Photo by Paul L on Flickr.

The Washington Post, several bloggers, and many Metro riders have been hammering WMATA recently for being so opaque about its timetable for Metro Forward repairs. Besides leveling with riders about how long repairs are going to take, WMATA could build confidence by also being more forthcoming about how much money it will need in the long run.

The constant refrain from CEO Richard Sarles about maintenance is, “it’ll be done when it’s done.” As Dan Malouff wrote yesterday, that isn’t good enough. “The more confident we are that this painful time will end someday, the better we can support Metro in the meantime,” he said.

The same questions apply to WMATA’s budget. Year after year, we find out that there’s a shortfall, or maybe not; a fare hike has to go into effect, or maybe not. The budget precipitates a crisis where local jurisdictions have to come up with money or service cuts have to take effect.

Last April, I suggested a long-range financial and capital plan for Metro with specific information:

  • Until 20XX, Metro will be in “catch-up mode.” After that, they’ll be in “keep it working” mode.
  • During catch-up mode, Metro needs $x million in capital funds per year, increasing at a rate of x% per year. After that, they’ll need $y million in keep it working mode (less than in catch-up mode).
  • If we can still afford the catch-up mode funding once Metro reaches a state of good repair, then we can start using the surplus to pay for some projects to deal with the high passenger loads that there will be by this time, like adding physical walkways between Metro Center and Gallery Place, new entrances at busy stations like Foggy Bottom, or new lines or tracks in the core.
  • If Metro doesn’t get enough money in catch-up mode, then that mode will have to last longer. If it doesn’t get enough in keep it working mode, then it may have to go back into catch-up mode.
  • In keep it working mode, to maintain the existing service, given wages, pensions, fuel, health care, and so on, Metro will have to increase its budget by z% each year. A certain percentage of that can come from riders, while jurisdictions should plan on increasing their Metro contributions by the remaining amount necessary to reach the z% per year.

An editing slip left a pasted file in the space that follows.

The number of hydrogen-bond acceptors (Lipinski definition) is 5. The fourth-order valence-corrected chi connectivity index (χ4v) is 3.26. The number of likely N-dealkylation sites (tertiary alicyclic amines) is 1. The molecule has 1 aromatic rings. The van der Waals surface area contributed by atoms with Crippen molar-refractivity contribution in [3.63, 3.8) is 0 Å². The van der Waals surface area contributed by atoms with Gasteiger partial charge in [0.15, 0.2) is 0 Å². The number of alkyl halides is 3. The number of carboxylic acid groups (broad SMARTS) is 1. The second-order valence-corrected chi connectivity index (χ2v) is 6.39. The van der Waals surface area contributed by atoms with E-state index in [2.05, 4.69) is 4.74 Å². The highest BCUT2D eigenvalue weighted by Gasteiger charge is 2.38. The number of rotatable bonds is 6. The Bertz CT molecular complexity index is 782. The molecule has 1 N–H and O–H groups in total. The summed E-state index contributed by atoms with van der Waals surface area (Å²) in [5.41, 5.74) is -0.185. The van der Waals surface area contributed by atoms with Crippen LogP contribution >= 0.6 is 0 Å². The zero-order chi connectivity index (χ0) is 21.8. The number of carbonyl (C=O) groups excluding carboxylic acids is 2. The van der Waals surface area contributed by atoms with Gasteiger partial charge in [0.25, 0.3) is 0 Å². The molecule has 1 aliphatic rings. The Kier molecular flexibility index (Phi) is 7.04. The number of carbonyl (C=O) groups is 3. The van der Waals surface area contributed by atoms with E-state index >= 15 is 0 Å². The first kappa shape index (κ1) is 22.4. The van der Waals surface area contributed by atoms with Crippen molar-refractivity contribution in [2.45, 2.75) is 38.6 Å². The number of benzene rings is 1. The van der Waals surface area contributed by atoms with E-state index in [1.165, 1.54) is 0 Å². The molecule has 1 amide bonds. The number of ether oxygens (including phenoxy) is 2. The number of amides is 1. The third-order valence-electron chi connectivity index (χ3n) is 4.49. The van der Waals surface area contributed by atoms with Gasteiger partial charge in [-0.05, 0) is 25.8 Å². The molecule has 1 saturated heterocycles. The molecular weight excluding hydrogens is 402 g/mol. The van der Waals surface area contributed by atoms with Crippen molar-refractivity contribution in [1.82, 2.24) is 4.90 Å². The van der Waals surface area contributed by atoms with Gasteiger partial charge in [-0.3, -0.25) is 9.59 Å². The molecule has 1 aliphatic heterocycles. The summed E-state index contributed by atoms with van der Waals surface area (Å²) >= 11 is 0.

• In good years, Metro will use the extra money to top up its rainy day fund; in bad years, it’ll spend money from that fund.

From talking to some WMATA employees, my understanding is that many but not all top leaders want to be able to project like this. Some of the information about asset lifecycles they have, while some they hope to collect. It’s less clear how much consensus there is over how deeply to share the information with the public.


Along with revealing how much money the agency needs, there needs to be transparency about what we get for it. If the region keeps up funding maintenance, then we need to be able to know that, indeed, the system is maintaining a state of good repair. It’s a two-way street: a good system will cost this much, but then residents can know they got a good system out of the deal.

More long-term budget information will also help leaders and riders know whether the pension obligations and other retirement benefits are unsustainable over the long run. If they are, we need to start finding ways now to keep paying good workers a living wage and ensuring they have health care, but with a package that WMATA and the region can keep affording for decades to come.

Without long-term budgeting, it’s always too easy to shortchange the present. It’s easy to skip out on keeping up state of good repair during an economic downturn, and then not make up the funds during a boom. Before 2008, WMATA’s pension funds rose in value, so the agency didn’t salt as much money away; that ultimately let jurisdictions spend less. Then, the funds dropped, and it had to come up with more money during the toughest times.

It’s always easier to get through the immediate problems and push the long-term questions out of mind until they’re imminent crises. Certainly that’s what we do with road projects, too — as Strong Towns’ Chuck Marohn keeps chronicling, few jurisdictions really plan for the lifecycle replacement costs of the new road infrastructure from a new subdivision. Someone else will deal with it later.

Metro took a big step forward by releasing its long-term vision for capital projects, like upgrading to 8-car trains and relieving the Rosslyn bottleneck. Now we know how much those should cost, and local governments can start thinking about how to pay for it. Now, we need the equivalent for the Metro Forward maintenance plan and the operating costs for all services. We need better data to make fully informed decisions.

The Metrorail system is one of our region’s greatest assets. We have to keep it working for the long term. Riders need confidence that we will get past the immediate problems and avoid getting into this kind of hole again. Otherwise, even if Metro does regain rider confidence, it’ll always be on the precipice of more crises that squander it again.

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David Alpert is the founder of Greater Greater Washington and its board president. He worked as a Product Manager for Google for six years and has lived in the Boston, San Francisco, and New York metro areas in addition to Washington, DC. He lives with his wife and two children in Dupont Circle.